At the Montgomery Museum of Fine Arts, Jamey Grimes’ work “Roil” struck awe into my heart. The exhibit consists of around sixty sheets of plastic, each eight feet long and two feet wide, cut and melted to resemble the white foam lingering on the waves of the ocean. Suspended in mid-air by transparent fishing lines, “Roil” covers a large portion of the museum’s main hall.
I had to learn more about this sculpture, so I contacted Jamey Grimes, to ask when he knew his piece was “done.” He responded:
I do like to respond to the space, so I won’t always follow the plan precisely. While reacting to the installation, it is easy to get swept up in minute changes or reactions. At the end of the process, I ultimately rely on a gut level feeling that tells me I am done. There are often tiny details that I could continue to adjust forever, but I do try to fix any particular areas that catch my attention. It can be frustrating to go back to an area that was already complete an cut pieces back down, but it is generally worth the extra effort. The process does allow for some raw, expressive gestures. These exist on a line between accident and intention, and I have to adjust those choices based on prior experience and new observations.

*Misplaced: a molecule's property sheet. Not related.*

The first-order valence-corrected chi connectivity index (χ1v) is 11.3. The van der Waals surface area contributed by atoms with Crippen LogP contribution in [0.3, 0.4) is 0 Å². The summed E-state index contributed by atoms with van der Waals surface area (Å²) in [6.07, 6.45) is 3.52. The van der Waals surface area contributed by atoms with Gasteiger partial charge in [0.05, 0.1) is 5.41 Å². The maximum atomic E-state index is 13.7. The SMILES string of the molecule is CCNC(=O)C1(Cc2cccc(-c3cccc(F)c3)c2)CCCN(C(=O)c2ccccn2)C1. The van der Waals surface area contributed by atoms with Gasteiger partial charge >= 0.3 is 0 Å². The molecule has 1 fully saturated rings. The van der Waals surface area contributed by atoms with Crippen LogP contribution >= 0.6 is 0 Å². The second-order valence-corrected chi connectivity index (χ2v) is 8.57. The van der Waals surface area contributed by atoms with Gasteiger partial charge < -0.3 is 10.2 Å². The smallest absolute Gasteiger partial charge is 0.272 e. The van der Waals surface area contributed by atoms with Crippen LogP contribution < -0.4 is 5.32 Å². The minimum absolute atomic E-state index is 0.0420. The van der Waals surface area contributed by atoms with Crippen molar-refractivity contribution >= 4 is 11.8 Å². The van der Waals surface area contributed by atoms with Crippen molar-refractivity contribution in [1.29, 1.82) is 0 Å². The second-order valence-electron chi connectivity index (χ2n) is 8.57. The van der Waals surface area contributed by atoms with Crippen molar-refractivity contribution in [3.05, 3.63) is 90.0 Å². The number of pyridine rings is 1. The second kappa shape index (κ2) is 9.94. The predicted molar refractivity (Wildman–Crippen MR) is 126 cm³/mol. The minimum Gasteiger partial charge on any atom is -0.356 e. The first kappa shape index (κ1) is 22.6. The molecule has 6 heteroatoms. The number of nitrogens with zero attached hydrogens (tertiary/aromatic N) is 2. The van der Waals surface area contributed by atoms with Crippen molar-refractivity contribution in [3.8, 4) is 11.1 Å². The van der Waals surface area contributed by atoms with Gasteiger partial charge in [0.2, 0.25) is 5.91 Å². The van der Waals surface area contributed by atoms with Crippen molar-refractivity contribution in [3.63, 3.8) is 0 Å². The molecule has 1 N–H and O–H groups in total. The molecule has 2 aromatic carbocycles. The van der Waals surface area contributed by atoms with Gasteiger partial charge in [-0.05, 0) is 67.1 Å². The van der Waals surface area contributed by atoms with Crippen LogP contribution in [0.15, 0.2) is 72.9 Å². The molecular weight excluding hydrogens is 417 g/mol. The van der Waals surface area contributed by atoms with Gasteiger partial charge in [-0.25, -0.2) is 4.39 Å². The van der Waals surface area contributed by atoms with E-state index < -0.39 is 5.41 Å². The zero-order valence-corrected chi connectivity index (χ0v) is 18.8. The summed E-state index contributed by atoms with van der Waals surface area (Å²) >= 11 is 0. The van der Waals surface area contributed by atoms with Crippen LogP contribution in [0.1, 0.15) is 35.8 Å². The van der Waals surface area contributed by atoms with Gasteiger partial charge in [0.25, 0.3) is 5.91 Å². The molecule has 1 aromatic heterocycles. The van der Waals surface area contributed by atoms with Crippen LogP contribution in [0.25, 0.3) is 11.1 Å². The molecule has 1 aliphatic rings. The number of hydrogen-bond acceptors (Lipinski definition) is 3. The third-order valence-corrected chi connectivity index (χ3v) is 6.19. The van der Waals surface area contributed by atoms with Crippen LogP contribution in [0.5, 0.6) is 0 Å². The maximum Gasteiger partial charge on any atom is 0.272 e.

To learn more about the specifics of its installation, I also went to the museum’s Curator of Art Jennifer Jankauskas. From her brief response, it appeared that the installation placement was a choice made by both her and Grimes. Grimes told me that he enjoyed the placement of the exhibit, as the nearby stairwell provides varying perspectives, and the lighting is satisfactory.
According to Jankauskas, various promotions have included advertising on TV stations, social media, the MMFA and Jamey Grimes’ websites, and a showcase of Grimes’ work at the Uncommon Territory Exhibition Gallery, which took place earlier this year.
“Roil” will be available for viewing at the MMFA until January 27, 2019.